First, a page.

As social venues go, few in Dubai are bathed in nostalgia as much as the Red Lion — one of the city’s first for expatriate workers.
After it opened in 1978 in the old Metropolitan Hotel, the venue served as a place to meet friends and remind people of home. It also developed a community during the three decades it was open.
Much has changed since then, but an exhibition match that took place between regulars in the Red Lion's football team and a makeshift England side of retired professionals in 1984 brings back fond memories for some.
One of those players was Martyn Lewis, now 76 years old.
He lined up against a team including England 1966 heroes Bobby Moore, captain of England's World Cup winners and widely regarded as one of the world's greatest defenders, and right-back George Cohen.
“Even though it was a good few years after the famous World Cup victory in 1966, the quality of the players we faced was unbelievable,” said Mr Lewis, a former telecoms executive, now retired in the UK.
“I remember losing the ball a couple of times and trying to win it back was an impossible task — they were running rings around us.
“As an attacker up against one of the best centrebacks in the history of the sport, I was a bit starstruck, which probably hindered my performance.”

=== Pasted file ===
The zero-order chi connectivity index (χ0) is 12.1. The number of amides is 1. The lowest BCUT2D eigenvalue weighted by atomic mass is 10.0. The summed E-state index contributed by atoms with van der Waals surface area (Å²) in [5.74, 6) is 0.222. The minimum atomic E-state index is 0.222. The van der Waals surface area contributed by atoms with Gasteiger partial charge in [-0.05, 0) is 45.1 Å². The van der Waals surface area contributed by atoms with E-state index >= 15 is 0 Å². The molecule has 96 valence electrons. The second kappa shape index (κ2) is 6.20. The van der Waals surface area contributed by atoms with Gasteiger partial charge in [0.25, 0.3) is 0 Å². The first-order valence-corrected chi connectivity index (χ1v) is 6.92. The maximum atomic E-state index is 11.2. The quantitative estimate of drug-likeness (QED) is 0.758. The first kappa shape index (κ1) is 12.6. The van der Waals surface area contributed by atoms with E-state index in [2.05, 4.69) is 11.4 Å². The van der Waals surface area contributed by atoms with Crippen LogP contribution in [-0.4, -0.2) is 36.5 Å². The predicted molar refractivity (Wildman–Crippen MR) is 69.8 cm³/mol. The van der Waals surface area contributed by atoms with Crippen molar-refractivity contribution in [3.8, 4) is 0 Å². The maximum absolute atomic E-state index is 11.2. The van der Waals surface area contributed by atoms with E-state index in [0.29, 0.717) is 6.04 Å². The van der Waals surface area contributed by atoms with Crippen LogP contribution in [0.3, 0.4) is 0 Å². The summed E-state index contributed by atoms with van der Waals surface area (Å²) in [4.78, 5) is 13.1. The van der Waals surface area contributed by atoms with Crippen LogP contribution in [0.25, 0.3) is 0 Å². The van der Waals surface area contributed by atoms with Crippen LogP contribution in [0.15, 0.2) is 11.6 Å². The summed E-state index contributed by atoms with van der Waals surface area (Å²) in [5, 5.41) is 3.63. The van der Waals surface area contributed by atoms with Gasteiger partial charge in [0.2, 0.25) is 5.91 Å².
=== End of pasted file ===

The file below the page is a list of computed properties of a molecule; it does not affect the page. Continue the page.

Mr Lewis was aged 37 when he came on as a half-time substitute. Amazingly, the Red Lion side went on to beat the Three Lions ― a team that also featured former England players Peter Osgood, Mike Summerbee and Colin Bell — 4-2.
The Red Lion was a Dubai institution for 33 years before the hotel was knocked down and replaced with the Dubai St Regis (Downtown).
A pub of the same name has since relocated to the new Metropolitan Hotel on Sheikh Zayed Road and is now home to the Dubai branch of the Manchester United supporters club.
World cup volunteer
Mr Lewis will continue his relationship with the World Cup next month when he heads to Qatar as one of the thousands of tournament volunteers.
He has previously volunteered at events including the World Cup in Russia in 2018, the London Olympics in 2012 and the Brazil Olympics in 2016.
More than half a million people have signed up for Fifa’s global volunteer platform.
Numbers have soared from 100,000 to 500,000 since October 2021, with the World Cup proving the most popular assignment.
Mr Lewis has fond memories of his time in Dubai, including the role he played in the opening of the Al Nasr Stadium in Dubai in 1978.
He was a referee for the stadium’s first match between Bob Paisley’s Liverpool and Al Nasr, a Dubai team managed by the former England and Leeds Utd manager Don Revie.
“I got to know both of them well in the evening after the match, and it was an honour to share a pitch with the likes of Emlyn Hughes, Ray Clemence and Alan Hansen,” Mr Lewis said.
“I’ve been a fan of Liverpool ever since.
“Having had the opportunity to live in Brazil and across the Middle East, as well as here in England, I’ve seen first-hand the joy and excitement that football can bring.
“I’ve always played football, originally as an amateur in the local Hartlepool leagues, and I still turn out regularly for a local side.
“Most of my teammates are in their 20s and 30s!”